It’s the second part of Fearey’s Fearless Series on CRISIS. Last time we discussed the elements of every crisis communications plan.
Today, we bring you CRAFTING THE RIGHT MESSAGE during a crisis.
Whether it’s COVID-19-related, a breach in consumer privacy or an earthquake, communicating effectively during a crisis scenario is critical to maintaining a positive reputation and positive relationships with your employees, customers, supporters and other stakeholders. In our first post we looked at the key elements of a crisis communications plan. While executing that plan, its critical that you are sharing the right things with the right people in the right ways.
Deploying the perfect message becomes tricky, though, when you’re under the pressure of a crisis. You must act quickly to orchestrate a meaningful and seamless response while tending to everyday business duties and operations.
In 2020, those everyday operations are likely a bit more complex during quarantine, with many of us working remote, taking extra precautions, etc.
When tension is running high, having a game plan to help you think about crafting the right message will go a long way in maintaining your sanity as well as your credibility and relationships.
Here, we outline 5 steps to crafting the right message during a crisis.
Acknowledge the details upfront.
Any message you craft should ALWAYS address the elephant in the room. Acknowledge the details upfront, whether it be a claim against your business or facts about what has happened. This might include apologizing if you are at fault or feel compelled to address an untrue claim that caused harm or negative effects on a person, community or other business. By ensuring you address the critical details upfront, you will be sure to address people’s concerns before they can take the problem and run with it.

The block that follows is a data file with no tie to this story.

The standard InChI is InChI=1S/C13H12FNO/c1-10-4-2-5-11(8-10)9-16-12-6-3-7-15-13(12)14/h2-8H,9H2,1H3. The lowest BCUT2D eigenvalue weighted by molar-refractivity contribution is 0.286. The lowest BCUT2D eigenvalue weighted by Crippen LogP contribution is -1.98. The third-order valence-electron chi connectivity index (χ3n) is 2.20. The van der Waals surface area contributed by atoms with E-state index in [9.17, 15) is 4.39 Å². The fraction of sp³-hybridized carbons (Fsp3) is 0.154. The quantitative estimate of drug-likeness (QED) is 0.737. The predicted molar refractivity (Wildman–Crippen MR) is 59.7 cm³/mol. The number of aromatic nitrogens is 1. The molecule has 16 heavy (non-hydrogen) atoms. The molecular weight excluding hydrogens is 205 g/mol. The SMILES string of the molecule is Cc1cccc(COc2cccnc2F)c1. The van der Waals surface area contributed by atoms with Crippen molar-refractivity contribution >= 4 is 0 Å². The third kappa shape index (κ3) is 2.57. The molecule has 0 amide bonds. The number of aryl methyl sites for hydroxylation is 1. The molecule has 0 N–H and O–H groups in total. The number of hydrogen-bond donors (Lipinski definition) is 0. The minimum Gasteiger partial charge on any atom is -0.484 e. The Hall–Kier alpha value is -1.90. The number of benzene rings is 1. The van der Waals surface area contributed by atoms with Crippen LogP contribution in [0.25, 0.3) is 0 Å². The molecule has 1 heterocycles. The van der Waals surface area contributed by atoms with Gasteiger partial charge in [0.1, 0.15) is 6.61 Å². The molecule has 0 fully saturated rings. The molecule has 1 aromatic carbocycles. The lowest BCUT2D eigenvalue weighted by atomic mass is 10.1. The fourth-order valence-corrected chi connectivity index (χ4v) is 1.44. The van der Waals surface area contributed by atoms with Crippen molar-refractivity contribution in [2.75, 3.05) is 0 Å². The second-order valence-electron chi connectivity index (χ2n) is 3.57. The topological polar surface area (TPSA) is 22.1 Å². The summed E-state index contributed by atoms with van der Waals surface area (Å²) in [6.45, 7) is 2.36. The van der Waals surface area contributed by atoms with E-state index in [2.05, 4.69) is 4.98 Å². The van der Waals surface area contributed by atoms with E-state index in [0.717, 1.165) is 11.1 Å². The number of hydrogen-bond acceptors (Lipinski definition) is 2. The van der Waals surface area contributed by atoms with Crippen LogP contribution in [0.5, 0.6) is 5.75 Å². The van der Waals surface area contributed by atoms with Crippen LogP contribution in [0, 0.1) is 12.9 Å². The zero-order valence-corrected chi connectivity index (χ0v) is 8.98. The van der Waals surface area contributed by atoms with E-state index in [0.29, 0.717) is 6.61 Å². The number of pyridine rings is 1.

Be honest and transparent.
Being honest and transparent does not mean you need to give away all your information, particularly if a lawsuit is involved. Share what you feel comfortable sharing and address the concern but be careful not to put yourself in jeopardy or open up room for additional criticism. Often it is appropriate to let people know that more information will become available later. In those cases, it is important to follow up as soon as you have the information.
Always think about what value you are providing your stakeholders when addressing the crisis situation. Are you simply acknowledging the issue, or are you truly providing an update and a thoughtful response? Your stakeholders will see through empty words. Make certain that stakeholders feel you are taking the matter seriously, providing truth and doing everything you can in the context of the situation.
Refrain from sounding defensive or aggressive.
When a crisis hits and you are getting trampled for something unfairly, never come out looking defensive or aggressive. Even if there is misinformation circulating, when countering the claims, lead with your values. Show how the the issue is not true and does not reflect your company. Point to the good qualities, systems and people that help refute the claim to lead attention away from the issue.
Focus on what you can improve and will do moving forward.
This is particularly important if you are in the wrong whatsoever. Always include a message around what you will do to change processes or systems moving forward so that something like the event in question never happens again. Even if the issue is a misunderstanding, it goes a long way to still acknowledge what you as a company can do to improve moving forward.
In addition to thinking about the above messaging tactics, what will better serve your company in a crisis is to prepare a few draft statements to have on file. Consider the crisis scenarios most likely to impact you, particularly now, as we all navigate the daily unknowns.
Got those messages? Great! In our next post, let’s use them when we dive into CRISIS MEDIA TRAINING.
Stay tuned. Stay fearless.